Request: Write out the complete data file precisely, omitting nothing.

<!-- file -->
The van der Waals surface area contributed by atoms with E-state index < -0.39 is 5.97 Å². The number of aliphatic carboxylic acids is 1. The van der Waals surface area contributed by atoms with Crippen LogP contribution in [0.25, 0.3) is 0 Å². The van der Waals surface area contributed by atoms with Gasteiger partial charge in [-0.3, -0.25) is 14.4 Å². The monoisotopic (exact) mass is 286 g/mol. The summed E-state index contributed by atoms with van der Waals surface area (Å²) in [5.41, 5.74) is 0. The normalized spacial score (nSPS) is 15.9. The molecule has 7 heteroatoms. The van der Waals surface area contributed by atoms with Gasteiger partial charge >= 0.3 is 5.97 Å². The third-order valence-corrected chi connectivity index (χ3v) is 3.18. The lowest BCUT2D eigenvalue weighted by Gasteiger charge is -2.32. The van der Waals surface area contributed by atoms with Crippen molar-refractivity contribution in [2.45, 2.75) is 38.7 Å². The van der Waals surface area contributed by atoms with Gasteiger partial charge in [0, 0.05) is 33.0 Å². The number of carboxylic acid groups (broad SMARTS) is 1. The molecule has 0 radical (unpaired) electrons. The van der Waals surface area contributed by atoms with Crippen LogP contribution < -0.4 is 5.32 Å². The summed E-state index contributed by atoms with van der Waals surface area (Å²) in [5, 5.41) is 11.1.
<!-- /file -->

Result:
The van der Waals surface area contributed by atoms with E-state index < -0.39 is 5.97 Å². The number of aliphatic carboxylic acids is 1. The van der Waals surface area contributed by atoms with Crippen LogP contribution in [0.25, 0.3) is 0 Å². The van der Waals surface area contributed by atoms with Gasteiger partial charge in [-0.3, -0.25) is 14.4 Å². The monoisotopic (exact) mass is 286 g/mol. The summed E-state index contributed by atoms with van der Waals surface area (Å²) in [5.41, 5.74) is 0. The normalized spacial score (nSPS) is 15.9. The molecule has 7 heteroatoms. The van der Waals surface area contributed by atoms with Gasteiger partial charge >= 0.3 is 5.97 Å². The third-order valence-corrected chi connectivity index (χ3v) is 3.18. The lowest BCUT2D eigenvalue weighted by Gasteiger charge is -2.32. The van der Waals surface area contributed by atoms with Crippen molar-refractivity contribution in [2.45, 2.75) is 38.7 Å². The van der Waals surface area contributed by atoms with Gasteiger partial charge in [0, 0.05) is 33.0 Å². The number of carboxylic acid groups (broad SMARTS) is 1. The molecule has 0 radical (unpaired) electrons. The van der Waals surface area contributed by atoms with Crippen LogP contribution < -0.4 is 5.32 Å². The summed E-state index contributed by atoms with van der Waals surface area (Å²) in [5, 5.41) is 11.1.